Melissa Magstadt, South Dakota Secretary of Health
South Dakota Department of Health


125 Years of Health in South Dakota - Milestones

Fellow South Dakotans,

     As we celebrate the 125th year of statehood for South Dakota, it is important to reflect on those individuals who, through the decades, have helped make this a great state. At the Department of Health we are particularly interested in noting those who have played key roles in advancing the health of the citizens of our state. In the coming weeks we will be featuring some of those individuals on this site along with key health-related milestones. Any such listings will inevitably be incomplete but it is our hope that these brief snapshots will introduce South Dakotans to some of the health pioneers whose efforts have helped create the quality of life we enjoy today.

Doneen Hollingsworth

Secretary of Health
February 2014



  • The South Dakota Division of Hospital Facilities was organized to set up a hospital licensing program and prepare a state plan for the use of the new Hill-Burton federal funds.
  • The South Dakota State Health Committee prepared a study of the medical care and health facilities showing inadequacies in the number and condition of facilities.
  • The Division of Dental Health, authorized in 1945 by the Legislature, was organized under the Board of Health.
  • A mobile x-ray unit traveled the state to identify cases of tuberculosis so they could be treated and consequently help decrease tuberculosis.


  • A major reorganization established the Health Department in the place of the former Board of Health.

Mobile chest x-ray machine to detect TB, mandatory for admission 1940-1959.
USD Archives and Special Collections)


  • The Department of Health became responsible for the administration of the Hill-Burton Program, which made federal funds available for the construction and modernization of health care facilities.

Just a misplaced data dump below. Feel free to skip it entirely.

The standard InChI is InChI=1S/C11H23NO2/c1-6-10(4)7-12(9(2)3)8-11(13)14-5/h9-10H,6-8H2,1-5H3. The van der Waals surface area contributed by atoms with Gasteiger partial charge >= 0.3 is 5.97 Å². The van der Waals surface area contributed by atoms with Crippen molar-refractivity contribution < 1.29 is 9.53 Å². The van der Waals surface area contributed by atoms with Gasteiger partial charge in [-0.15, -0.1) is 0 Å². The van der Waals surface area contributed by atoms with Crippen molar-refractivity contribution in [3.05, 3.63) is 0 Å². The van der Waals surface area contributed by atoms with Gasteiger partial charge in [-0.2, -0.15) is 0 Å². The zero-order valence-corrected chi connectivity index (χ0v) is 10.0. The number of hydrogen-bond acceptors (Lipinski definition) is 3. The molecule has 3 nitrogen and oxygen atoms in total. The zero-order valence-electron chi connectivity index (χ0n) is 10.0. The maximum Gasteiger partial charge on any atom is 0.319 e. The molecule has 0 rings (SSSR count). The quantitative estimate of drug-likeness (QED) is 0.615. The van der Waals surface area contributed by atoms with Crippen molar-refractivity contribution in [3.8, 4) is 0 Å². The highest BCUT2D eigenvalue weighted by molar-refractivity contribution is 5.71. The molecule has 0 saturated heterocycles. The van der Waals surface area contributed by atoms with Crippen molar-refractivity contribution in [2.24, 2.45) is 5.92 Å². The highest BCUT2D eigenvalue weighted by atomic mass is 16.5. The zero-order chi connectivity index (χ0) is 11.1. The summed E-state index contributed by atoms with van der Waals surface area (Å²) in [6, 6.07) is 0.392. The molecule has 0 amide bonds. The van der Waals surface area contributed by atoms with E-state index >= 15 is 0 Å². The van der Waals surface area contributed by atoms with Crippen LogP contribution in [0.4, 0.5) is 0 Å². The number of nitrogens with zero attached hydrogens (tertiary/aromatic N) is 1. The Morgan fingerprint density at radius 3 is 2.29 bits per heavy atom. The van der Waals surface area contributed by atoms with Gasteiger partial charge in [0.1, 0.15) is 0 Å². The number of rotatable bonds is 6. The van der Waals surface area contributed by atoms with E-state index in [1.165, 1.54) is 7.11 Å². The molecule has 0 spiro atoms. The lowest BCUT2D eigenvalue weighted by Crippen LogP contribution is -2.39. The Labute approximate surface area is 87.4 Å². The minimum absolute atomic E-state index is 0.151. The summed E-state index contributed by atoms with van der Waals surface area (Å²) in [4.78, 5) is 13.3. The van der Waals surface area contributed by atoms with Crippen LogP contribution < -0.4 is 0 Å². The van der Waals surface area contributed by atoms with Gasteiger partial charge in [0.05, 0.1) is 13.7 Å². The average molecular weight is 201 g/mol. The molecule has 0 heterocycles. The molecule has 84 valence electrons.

• A Public Health Advisory Council was formed to provide input on departmental policies and operations.
  • The state’s Mental Health program was assigned to the Department of Health.

  • A federally sponsored program focused on cancer was assigned to the Department of Health.

  • Legislation was passed requiring a permit by the Commission on Water Pollution for all new pollution being discharged into state waters.

  • The preventative measure of applying fluoride solutions to teeth was introduced at a clinic during the annual meeting of the South Dakota Dental Society and by one year later in 1948, 70% of the state’s dentists had begun using this treatment in their offices.


Chamberlain Hospital
Yankton Asylum

(Chamberlain Hospital under construction, circa 1940s.

Hill-Burton Program federal funds supported

hospital construction; South Dakota State Historical Society)

(Amusement hall at what was then known

as the Yankton Insane Asylum, circa 1940s;

South Dakota State Historical Society)


  • The South Dakota Division of Hospital Facilities had licensed 71 general hospitals, 27 maternity homes, and 34 nursing homes.

  • During 1946-48, 640 cases of tuberculosis cases were reported and 332 deaths occurred due to this disease.


  • Heart Disease was added as a new program with its main duty to educate the public through pamphlets and films.

  • The federally sponsored programs of Cancer, Mental Health, and Heart Disease were added to the functions of the State Board of Health.


  •  The program of unifying vital records throughout the state was inaugurated January 1.

  • The first mental health staff member was employed by the Department of Health when a mental health nurse consultant was hired.